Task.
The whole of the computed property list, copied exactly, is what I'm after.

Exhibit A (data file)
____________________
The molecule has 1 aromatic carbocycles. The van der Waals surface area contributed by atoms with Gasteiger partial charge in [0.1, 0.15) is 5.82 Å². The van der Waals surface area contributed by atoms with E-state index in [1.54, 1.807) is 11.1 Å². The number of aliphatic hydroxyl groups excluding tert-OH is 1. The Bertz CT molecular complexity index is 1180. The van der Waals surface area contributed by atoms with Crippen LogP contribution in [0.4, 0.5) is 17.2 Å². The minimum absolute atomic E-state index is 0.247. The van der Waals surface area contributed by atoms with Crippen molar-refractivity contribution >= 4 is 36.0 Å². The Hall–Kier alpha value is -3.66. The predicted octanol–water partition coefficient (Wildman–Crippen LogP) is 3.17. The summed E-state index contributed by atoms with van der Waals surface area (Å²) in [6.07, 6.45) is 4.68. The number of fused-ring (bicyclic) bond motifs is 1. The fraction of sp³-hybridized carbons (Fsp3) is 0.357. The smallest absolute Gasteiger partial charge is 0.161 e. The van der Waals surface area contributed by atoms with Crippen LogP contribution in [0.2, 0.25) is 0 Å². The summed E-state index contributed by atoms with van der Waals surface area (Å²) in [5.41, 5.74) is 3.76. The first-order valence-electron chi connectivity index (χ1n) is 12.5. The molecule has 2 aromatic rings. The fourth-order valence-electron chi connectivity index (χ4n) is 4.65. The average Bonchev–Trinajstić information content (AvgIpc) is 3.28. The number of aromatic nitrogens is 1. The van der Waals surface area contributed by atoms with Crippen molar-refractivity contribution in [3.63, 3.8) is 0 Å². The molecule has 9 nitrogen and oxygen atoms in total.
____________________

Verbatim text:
The molecule has 1 aromatic carbocycles. The van der Waals surface area contributed by atoms with Gasteiger partial charge in [0.1, 0.15) is 5.82 Å². The van der Waals surface area contributed by atoms with E-state index in [1.54, 1.807) is 11.1 Å². The number of aliphatic hydroxyl groups excluding tert-OH is 1. The Bertz CT molecular complexity index is 1180. The van der Waals surface area contributed by atoms with Crippen LogP contribution in [0.4, 0.5) is 17.2 Å². The minimum absolute atomic E-state index is 0.247. The van der Waals surface area contributed by atoms with Crippen molar-refractivity contribution >= 4 is 36.0 Å². The Hall–Kier alpha value is -3.66. The predicted octanol–water partition coefficient (Wildman–Crippen LogP) is 3.17. The summed E-state index contributed by atoms with van der Waals surface area (Å²) in [6.07, 6.45) is 4.68. The number of fused-ring (bicyclic) bond motifs is 1. The fraction of sp³-hybridized carbons (Fsp3) is 0.357. The smallest absolute Gasteiger partial charge is 0.161 e. The van der Waals surface area contributed by atoms with Crippen LogP contribution in [0.2, 0.25) is 0 Å². The summed E-state index contributed by atoms with van der Waals surface area (Å²) in [5.41, 5.74) is 3.76. The first-order valence-electron chi connectivity index (χ1n) is 12.5. The molecule has 2 aromatic rings. The fourth-order valence-electron chi connectivity index (χ4n) is 4.65. The average Bonchev–Trinajstić information content (AvgIpc) is 3.28. The number of aromatic nitrogens is 1. The van der Waals surface area contributed by atoms with Crippen molar-refractivity contribution in [3.63, 3.8) is 0 Å². The molecule has 9 nitrogen and oxygen atoms in total.